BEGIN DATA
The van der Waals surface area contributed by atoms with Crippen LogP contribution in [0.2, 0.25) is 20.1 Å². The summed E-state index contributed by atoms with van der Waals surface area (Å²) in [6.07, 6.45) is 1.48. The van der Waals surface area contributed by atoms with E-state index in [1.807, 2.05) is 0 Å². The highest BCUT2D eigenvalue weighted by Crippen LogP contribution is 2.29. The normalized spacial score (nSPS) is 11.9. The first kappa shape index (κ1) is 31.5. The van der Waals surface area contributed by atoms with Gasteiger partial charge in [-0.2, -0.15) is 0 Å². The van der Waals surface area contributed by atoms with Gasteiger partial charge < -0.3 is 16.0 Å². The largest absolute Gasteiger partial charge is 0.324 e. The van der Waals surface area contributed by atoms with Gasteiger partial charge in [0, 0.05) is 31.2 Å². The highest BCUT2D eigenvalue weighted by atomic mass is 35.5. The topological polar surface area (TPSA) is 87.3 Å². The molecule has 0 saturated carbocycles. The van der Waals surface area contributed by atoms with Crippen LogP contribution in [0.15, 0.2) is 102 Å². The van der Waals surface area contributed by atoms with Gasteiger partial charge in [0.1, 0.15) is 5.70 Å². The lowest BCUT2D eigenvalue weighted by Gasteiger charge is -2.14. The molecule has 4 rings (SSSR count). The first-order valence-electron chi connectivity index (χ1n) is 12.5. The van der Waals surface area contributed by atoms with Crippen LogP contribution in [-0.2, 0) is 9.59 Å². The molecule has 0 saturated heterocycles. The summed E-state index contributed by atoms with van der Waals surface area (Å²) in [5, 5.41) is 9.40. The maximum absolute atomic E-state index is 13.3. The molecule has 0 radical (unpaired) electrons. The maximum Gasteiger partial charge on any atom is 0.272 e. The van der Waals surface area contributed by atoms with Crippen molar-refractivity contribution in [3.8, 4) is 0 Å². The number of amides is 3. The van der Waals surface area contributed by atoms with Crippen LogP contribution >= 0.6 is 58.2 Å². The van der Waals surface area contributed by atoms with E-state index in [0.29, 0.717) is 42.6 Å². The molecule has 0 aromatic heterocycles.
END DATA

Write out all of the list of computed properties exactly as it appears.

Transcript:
The van der Waals surface area contributed by atoms with Crippen LogP contribution in [0.2, 0.25) is 20.1 Å². The summed E-state index contributed by atoms with van der Waals surface area (Å²) in [6.07, 6.45) is 1.48. The van der Waals surface area contributed by atoms with E-state index in [1.807, 2.05) is 0 Å². The highest BCUT2D eigenvalue weighted by Crippen LogP contribution is 2.29. The normalized spacial score (nSPS) is 11.9. The first kappa shape index (κ1) is 31.5. The van der Waals surface area contributed by atoms with Gasteiger partial charge in [-0.2, -0.15) is 0 Å². The van der Waals surface area contributed by atoms with Gasteiger partial charge < -0.3 is 16.0 Å². The largest absolute Gasteiger partial charge is 0.324 e. The van der Waals surface area contributed by atoms with Gasteiger partial charge in [0, 0.05) is 31.2 Å². The highest BCUT2D eigenvalue weighted by atomic mass is 35.5. The topological polar surface area (TPSA) is 87.3 Å². The molecule has 0 saturated carbocycles. The van der Waals surface area contributed by atoms with Crippen LogP contribution in [0.15, 0.2) is 102 Å². The van der Waals surface area contributed by atoms with Gasteiger partial charge in [0.1, 0.15) is 5.70 Å². The lowest BCUT2D eigenvalue weighted by Gasteiger charge is -2.14. The molecule has 4 rings (SSSR count). The first-order valence-electron chi connectivity index (χ1n) is 12.5. The van der Waals surface area contributed by atoms with Crippen LogP contribution in [-0.2, 0) is 9.59 Å². The molecule has 0 saturated heterocycles. The summed E-state index contributed by atoms with van der Waals surface area (Å²) in [5, 5.41) is 9.40. The maximum absolute atomic E-state index is 13.3. The molecule has 0 radical (unpaired) electrons. The maximum Gasteiger partial charge on any atom is 0.272 e. The van der Waals surface area contributed by atoms with Crippen molar-refractivity contribution in [3.8, 4) is 0 Å². The number of amides is 3. The van der Waals surface area contributed by atoms with Crippen LogP contribution >= 0.6 is 58.2 Å². The van der Waals surface area contributed by atoms with E-state index in [0.29, 0.717) is 42.6 Å². The molecule has 0 aromatic heterocycles.